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For an Employee Injured at Work: Two Paths in New Jersey for Workers’ Compensation

In New Jersey, an employee injured at work should first and foremost tell an employer about the accident, incident or illness. Employers in New Jersey are required to have workers’ compensation insurance that reimburses an employee’s medical expenses and pays benefits after an injury. Once an employer knows about your injury, it has a responsibility to start the claims process with the insurance provider.

In most cases, the employer makes the appropriate phone calls to the insurance company and files the correct paperwork. The average employee injured at work in New Jersey encounters very few problems receiving workers’ compensation benefits. In these uncontested situations, an employee may ask initial questions of an attorney regarding what to tell an insurance provider, how to complete required paperwork, and what to expect throughout the process.

Employee Injured at Work & Pushback on Workers’ Compensation

Other employees receive deferment, delay and denial from their employer or the insurance provider. An employer may argue that the accident occurred outside of work or was the result of recreational activities. Some situations, such as repetitive motion injuries and cumulative trauma are harder for an employee to prove, and an insurance company may inappropriately pushback on these claims.

When an employee injured at work receives pushback or denial of a workers’ compensation claim, the New Jersey Workers’ Compensation Law provides separate paths for employees to obtain appropriate and entitled benefits.

Filing for an Informal Hearing

An employer injured at work can file with the New Jersey Department of Labor in the Division of Workers’ Compensation to request an informal hearing. This informal hearing is still a legal process, and the employee can benefit greatly from involving a knowledgeable workers’ compensation attorney in the process. If an employee is requesting complicated benefits, such as determination of permanent or total disability, the advice of a NJ worker’ compensation attorney is recommended by the Department of Labor.

However, the procedures and requirements of an informal hearing are often less complicated and less expensive than a filing and settling a formal claim. At an informal hearing an employee can request a specific amount of compensation for medical expenses and benefits, both temporary and permanent disability benefits, and provide evidence that a disability is either partial or total. An employer or insurance company can provide alternative or contradictory arguments.

Afterwards, a judge in the Division of Workers’ Compensation provides advice. This advice isn’t binding on the parties. Either party may require a subsequent hearing or directly reject the proposals from the judge, but most New Jersey workers’ compensation cases are settled after one or two informal hearings.

Application for a Formal Claim

A formal claim with the New Jersey Division of Workers’ Compensation is more akin to litigation or a court case. An employee injured at work must file the application for a formal hearing within two years of the accident injury or two years from when the employee had actual knowledge of the injury. This is called the statute of limitations.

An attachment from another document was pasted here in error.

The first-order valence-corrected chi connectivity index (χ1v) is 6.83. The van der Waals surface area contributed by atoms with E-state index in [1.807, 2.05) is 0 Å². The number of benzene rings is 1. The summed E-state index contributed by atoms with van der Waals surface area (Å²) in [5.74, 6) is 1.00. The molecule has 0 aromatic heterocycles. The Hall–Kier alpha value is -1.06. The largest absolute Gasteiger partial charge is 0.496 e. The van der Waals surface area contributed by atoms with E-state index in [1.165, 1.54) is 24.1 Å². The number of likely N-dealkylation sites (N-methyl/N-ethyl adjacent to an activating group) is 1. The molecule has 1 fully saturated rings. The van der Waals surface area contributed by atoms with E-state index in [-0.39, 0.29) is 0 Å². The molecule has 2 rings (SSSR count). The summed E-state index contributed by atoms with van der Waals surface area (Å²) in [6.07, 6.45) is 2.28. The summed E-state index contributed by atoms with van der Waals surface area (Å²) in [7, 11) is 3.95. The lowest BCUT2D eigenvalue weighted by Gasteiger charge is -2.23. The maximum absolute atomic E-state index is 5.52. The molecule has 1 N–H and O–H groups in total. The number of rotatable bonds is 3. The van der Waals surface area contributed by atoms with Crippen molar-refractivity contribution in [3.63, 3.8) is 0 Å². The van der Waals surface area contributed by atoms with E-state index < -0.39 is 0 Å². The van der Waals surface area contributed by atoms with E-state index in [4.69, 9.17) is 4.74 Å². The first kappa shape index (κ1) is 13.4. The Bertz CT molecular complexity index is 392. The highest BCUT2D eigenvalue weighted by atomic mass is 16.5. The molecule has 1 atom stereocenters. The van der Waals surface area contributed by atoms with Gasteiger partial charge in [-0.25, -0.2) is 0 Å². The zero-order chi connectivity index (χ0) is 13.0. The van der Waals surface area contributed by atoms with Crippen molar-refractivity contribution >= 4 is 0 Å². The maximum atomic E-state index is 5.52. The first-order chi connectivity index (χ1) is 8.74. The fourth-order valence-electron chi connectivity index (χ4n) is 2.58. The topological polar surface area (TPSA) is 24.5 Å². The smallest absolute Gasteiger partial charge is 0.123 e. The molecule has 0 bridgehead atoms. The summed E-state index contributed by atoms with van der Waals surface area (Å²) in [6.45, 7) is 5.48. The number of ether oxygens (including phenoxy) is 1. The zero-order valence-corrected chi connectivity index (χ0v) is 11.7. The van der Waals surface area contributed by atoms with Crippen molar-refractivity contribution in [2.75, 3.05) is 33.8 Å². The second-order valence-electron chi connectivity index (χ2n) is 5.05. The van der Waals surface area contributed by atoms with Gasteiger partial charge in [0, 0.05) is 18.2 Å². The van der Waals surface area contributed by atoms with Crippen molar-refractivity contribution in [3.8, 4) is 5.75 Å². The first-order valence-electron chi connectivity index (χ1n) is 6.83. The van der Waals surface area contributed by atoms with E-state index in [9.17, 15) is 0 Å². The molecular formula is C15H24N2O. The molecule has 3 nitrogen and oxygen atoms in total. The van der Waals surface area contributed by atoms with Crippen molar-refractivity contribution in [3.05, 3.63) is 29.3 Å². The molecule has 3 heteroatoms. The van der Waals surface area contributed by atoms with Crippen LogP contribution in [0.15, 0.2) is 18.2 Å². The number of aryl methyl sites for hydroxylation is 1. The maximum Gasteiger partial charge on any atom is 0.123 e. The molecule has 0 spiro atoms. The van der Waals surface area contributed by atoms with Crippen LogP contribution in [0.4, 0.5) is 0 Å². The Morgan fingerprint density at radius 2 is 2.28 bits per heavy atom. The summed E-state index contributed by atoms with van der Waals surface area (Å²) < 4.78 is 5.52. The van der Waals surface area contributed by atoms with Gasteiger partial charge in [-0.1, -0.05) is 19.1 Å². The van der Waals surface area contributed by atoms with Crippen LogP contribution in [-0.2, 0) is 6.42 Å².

After a formal claim is filed, the employee and employer still have an opportunity to reach agreement on workers’ compensation benefits. Before signing a settlement agreement, an employee should also consult an attorney to review and advise on the terms. Insurance companies and employers have very different interests, and often very savvy lawyers, involved in this process, and you want to ensure your own interests are protected. If a settlement is reached, the judge will approve it, and the terms become final. This is how most workers’ compensation cases are resolved.

Without a settlement, the parties will appear before a judge in the Division of Workers’ Compensation and present arguments and evidence. The judge then makes a determination based on the evidence, and this determination is binding on the parties. While a formal claim is typically heard within six months of filing, this formal process in New Jersey is usually longer and more involved than that for an informal hearing.

Obtain Your Entitled Benefits

After a workplace injury or illness, you don’t want to leave medical expenses unpaid and benefits undeceived. To be certain you obtain the compensation and benefits entitled under New Jersey law, discuss your case with a NJ worker’s compensation attorney. You can speak with an experienced lawyer today by contacting the Law Offices of Albert J. Talone on our website or calling (856)-234-4023.



The information in this blog post (“Post”) is provided for general informational purposes only. This information may not reflect the current law in your jurisdiction. No information contained in this Post should be construed as legal advice from The Law Office of Albert J. Talone or the individual author, nor is it intended to be a substitute for legal counsel on any subject matter.

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The Law Office Of Albert J. Talone is committed to providing for those with Workers Compensation cases throughout New Jersey.
302 N Washington Ave #101
New Jersey
United States

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